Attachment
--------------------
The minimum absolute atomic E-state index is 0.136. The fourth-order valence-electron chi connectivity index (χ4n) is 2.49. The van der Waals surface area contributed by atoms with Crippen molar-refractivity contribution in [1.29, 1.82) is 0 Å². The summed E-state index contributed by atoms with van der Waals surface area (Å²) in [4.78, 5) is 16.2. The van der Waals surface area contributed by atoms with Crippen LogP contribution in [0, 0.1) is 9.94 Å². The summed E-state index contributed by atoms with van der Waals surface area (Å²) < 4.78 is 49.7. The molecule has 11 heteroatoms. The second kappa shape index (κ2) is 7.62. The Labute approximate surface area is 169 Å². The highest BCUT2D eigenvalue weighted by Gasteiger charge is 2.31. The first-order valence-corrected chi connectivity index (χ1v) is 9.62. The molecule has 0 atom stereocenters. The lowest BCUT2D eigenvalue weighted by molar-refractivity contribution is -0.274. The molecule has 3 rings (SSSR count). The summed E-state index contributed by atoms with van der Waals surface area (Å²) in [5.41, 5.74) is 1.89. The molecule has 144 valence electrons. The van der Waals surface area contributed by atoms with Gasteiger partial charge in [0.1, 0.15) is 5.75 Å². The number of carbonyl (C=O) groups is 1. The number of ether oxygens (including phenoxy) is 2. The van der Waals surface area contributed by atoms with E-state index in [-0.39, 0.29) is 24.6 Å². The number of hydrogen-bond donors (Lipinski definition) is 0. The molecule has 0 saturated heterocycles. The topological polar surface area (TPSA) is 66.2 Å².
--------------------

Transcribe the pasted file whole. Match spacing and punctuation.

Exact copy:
The minimum absolute atomic E-state index is 0.136. The fourth-order valence-electron chi connectivity index (χ4n) is 2.49. The van der Waals surface area contributed by atoms with Crippen molar-refractivity contribution in [1.29, 1.82) is 0 Å². The summed E-state index contributed by atoms with van der Waals surface area (Å²) in [4.78, 5) is 16.2. The van der Waals surface area contributed by atoms with Crippen LogP contribution in [0, 0.1) is 9.94 Å². The summed E-state index contributed by atoms with van der Waals surface area (Å²) < 4.78 is 49.7. The molecule has 11 heteroatoms. The second kappa shape index (κ2) is 7.62. The Labute approximate surface area is 169 Å². The highest BCUT2D eigenvalue weighted by Gasteiger charge is 2.31. The first-order valence-corrected chi connectivity index (χ1v) is 9.62. The molecule has 0 atom stereocenters. The lowest BCUT2D eigenvalue weighted by molar-refractivity contribution is -0.274. The molecule has 3 rings (SSSR count). The summed E-state index contributed by atoms with van der Waals surface area (Å²) in [5.41, 5.74) is 1.89. The molecule has 144 valence electrons. The van der Waals surface area contributed by atoms with Gasteiger partial charge in [0.1, 0.15) is 5.75 Å². The number of carbonyl (C=O) groups is 1. The number of ether oxygens (including phenoxy) is 2. The van der Waals surface area contributed by atoms with E-state index in [-0.39, 0.29) is 24.6 Å². The number of hydrogen-bond donors (Lipinski definition) is 0. The molecule has 0 saturated heterocycles. The topological polar surface area (TPSA) is 66.2 Å².